The hon. Gentleman misunderstands the position. If he reads the Green Paper, he will discover that the size of the European Assembly when it is eventually elected has yet to be decided. That is not the sort of technical question to which I referred, which is how those elections are organised in Great Britain, the willingness and ability of parties to prepare themselves by 1978, if that is the target date, and the willingness of the House to pass the necessary legislation, none of which it would be right to take for granted.

Mr. Hooley

Judging by the long agenda for the Foreign Ministers, it seems that the Foreign Ministers and the Foreign Office are meddling in a lot of matters which are not that Department's concern. Has any consideration been given to redistributing between the appropriate Ministers the business of the Community so that it is dealt with by the appropriate Department?

Mr. Hattersley

Inevitably, the Foreign Affairs Council discusses a number of topics which might be regarded in the procedures of the House and the organisation of the Government as appropriate for other Ministers, but there is a system for co-ordination which, I hope, avoids the difficulties referred to by my hon. Friend. When appropriate, Ministers other than Foreign Ministers join the Foreign Affairs Council.

Mr. Jim Spicer

The Minister gave an assurance that the affairs of Southern Africa will be discussed at the meeting of Foreign Ministers. Will he go from the general to the particular and give a further assurance that the problems of Zambia will be discussed as a matter of great urgency, because she is virtually under siege and blockade and, unless a move is made to open the Benguela railway quickly, her copper exports and other vital exports and imports will be put severely at risk?

Mr. Hattersley

The hon. Gentleman has made his point but he has slightly misquoted me. I did not give an assurance that these matters would be discussed in the Council of Ministers on Monday. What I said was that the Foreign Ministers, meeting as the political cooperation organisation on Monday, hoped that the Commission or the permanent representatives would be able to make proposals on Monday which would enable us to implement then the decisions in principle we had already taken. I am not sure that that is certain. I hope that it is, but, because I hope rather than feel certain, I do not want it to be regarded as an assurance.

Mr. Cryer

Will my right hon. Friend assure the House that in the discussions on the common energy policy the position of the British Government will be maintained—that is to say, that we retain full control over British North Sea oil and its rate of usage? Are the Government considering the adoption of selective import controls in respect of the COMECON countries?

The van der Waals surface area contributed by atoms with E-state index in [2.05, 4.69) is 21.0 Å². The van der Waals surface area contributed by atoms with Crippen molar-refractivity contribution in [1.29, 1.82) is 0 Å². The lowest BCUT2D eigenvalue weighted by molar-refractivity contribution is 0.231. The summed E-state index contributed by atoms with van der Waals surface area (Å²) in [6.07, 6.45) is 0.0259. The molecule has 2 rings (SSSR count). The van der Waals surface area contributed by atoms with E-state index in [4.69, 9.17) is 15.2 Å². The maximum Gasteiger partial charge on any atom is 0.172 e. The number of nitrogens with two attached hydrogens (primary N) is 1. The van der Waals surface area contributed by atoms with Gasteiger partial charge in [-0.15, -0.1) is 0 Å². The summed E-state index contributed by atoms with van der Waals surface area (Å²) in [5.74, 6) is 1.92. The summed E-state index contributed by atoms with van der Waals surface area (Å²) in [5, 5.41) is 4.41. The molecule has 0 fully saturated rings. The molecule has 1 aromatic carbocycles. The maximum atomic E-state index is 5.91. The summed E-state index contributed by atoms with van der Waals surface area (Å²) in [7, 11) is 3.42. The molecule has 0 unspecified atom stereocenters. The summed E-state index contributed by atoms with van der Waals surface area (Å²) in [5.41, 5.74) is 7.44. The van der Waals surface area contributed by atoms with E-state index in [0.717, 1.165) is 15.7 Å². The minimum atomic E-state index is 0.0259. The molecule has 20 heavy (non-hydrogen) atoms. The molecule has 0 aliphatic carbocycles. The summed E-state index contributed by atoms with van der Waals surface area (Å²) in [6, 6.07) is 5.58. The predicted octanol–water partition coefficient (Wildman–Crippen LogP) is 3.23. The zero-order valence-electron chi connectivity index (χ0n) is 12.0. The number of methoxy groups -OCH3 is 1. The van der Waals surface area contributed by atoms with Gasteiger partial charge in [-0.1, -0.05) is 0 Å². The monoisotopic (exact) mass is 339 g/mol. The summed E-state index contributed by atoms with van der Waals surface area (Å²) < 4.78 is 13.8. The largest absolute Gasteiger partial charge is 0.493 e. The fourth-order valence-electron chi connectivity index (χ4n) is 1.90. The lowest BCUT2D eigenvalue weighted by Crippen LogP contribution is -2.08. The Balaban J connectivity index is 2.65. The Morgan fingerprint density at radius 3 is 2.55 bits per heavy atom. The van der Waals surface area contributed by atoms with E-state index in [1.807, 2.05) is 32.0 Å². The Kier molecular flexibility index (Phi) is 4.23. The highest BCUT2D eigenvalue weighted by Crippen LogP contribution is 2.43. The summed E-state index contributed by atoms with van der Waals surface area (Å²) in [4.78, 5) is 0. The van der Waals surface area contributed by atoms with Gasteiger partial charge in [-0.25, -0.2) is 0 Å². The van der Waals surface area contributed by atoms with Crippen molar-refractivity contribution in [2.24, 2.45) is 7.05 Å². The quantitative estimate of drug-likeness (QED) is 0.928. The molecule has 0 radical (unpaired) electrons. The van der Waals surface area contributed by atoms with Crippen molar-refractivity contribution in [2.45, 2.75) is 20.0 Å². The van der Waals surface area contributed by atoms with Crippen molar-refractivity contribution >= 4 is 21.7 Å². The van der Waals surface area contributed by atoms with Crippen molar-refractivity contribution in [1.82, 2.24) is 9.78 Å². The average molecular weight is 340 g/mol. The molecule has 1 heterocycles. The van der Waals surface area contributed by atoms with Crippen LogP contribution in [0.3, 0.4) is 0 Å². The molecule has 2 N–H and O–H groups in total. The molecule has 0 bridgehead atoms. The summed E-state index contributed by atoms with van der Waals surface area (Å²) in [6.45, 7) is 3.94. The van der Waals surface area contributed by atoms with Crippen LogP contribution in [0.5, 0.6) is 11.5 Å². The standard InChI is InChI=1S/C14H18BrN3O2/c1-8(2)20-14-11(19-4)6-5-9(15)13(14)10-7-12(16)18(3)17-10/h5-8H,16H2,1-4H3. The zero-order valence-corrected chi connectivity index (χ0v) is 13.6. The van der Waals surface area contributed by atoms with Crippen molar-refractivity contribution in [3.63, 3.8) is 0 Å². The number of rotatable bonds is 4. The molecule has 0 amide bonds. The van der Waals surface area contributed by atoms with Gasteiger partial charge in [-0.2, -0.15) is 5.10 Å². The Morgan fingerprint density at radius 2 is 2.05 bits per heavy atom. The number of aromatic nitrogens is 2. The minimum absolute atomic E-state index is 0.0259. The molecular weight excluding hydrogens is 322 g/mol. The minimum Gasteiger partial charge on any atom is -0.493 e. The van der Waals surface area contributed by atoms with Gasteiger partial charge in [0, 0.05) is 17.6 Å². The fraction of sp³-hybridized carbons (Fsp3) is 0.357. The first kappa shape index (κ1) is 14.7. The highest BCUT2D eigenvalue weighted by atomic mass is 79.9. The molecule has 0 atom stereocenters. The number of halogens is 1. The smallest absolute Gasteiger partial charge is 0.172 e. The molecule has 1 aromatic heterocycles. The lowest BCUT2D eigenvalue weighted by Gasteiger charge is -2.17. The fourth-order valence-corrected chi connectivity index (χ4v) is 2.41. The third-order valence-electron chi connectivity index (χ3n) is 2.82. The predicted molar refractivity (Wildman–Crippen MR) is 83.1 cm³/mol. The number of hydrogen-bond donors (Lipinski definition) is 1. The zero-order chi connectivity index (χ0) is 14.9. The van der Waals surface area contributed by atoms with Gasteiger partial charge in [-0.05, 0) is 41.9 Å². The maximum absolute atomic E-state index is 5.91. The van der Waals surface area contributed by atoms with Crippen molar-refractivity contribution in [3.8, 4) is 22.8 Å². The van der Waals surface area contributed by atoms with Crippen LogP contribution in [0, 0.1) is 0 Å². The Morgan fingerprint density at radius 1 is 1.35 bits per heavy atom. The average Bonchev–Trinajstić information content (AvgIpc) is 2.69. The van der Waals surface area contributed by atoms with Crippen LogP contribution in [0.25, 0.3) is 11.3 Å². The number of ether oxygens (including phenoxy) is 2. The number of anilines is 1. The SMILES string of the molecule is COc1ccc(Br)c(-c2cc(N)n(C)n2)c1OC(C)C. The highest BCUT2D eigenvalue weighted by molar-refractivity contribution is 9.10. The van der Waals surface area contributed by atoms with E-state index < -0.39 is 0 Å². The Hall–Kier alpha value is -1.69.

Next, will the Government make it clear that the discussions on direct elections at the time of the referendum in no way gave a mandate to the Government to say that we would accept direct elections, and that the Government specifically reserved their position before the referendum when asked about this, so that it could be included in the referendum arguments? Will my right hon. Friend state categorically that nothing will be done until a decision at least of this House, and preferably of the British people, is taken about direct elections?

Mr. Hattersley

On our established energy policy, the answer is "Yes". As to our relations with the COMECON countries, it is not our policy to discuss the contents of a mandate before it is discussed by the Community as a whole.

On the third point, my hon. Friend and I must disagree as to the amount of information which he and other people wishing to oppose British membership of the Community actually gave to the people they hoped would support them. I believe we explained that the Treaty of Rome would be mandatory upon us if we remained in full membership, and I think it is explicit on this matter.

On the fourth point, even if my hon. Friend does not believe in my good will and that of the Government, there cannot be direct elections until the House of Commons has passed the necessary legislation. Therefore, that check certainly exists.

Sir B. Rhys Williams

Does the Minister agree that the division of the Community into first-class and second-class members through the snake system is an extremely adverse development? Would it not be fruitful for the British representative at the Finance Ministers' meeting to come forward with other suggestions for monetary co-operation which would enable all members to collaborate without this artificial division?

Mr. Hattersley

I am not sure that we ought to see these things entirely in Community or non-Community terms. There may be opportunities for some members of the Community to co-operate in some monetary venture, and to co-operate with one or two countries outside, without having to decide that it is all and exclusively EEC or not EEC at all. I share the hon. Gentleman's belief that a Community divided into first-class and second-class nations is altogether undesirable, and that certainly is the view of Her Majesty's Government.

Mr. Raphael Tuck

Has it ever occurred to my right hon. Friend and the Government that if we have direct elections to the European Parliament a large proportion of those elected from this country may well be former members of the "Get Britain Out" campaign, in which case they will be a bigger nuisance to the European Parliament than the Scottish or Irish nationalists are to this Parliament?

Mr. Hattersley

They did not do very well on 5th June, and I do not know why my hon. Friend thinks that they should do better at some subsequent election. But I am sufficiently democratic to believe that if we have an elected Parliament Britain must be represented by those who get a majority of the votes. I am prepared to rest on that.

Mr. Michael Latham

Do British Ministers intend to put forward any policy proposals on energy at the meeting on that subject? If so, may we be assured that they will not include the proposals of Sir Derek Ezra and Mr. Hawkins to put up gas prices?

Mr. Hattersley

The hon. Gentleman knows that that is a point for another occasion and not for this afternoon.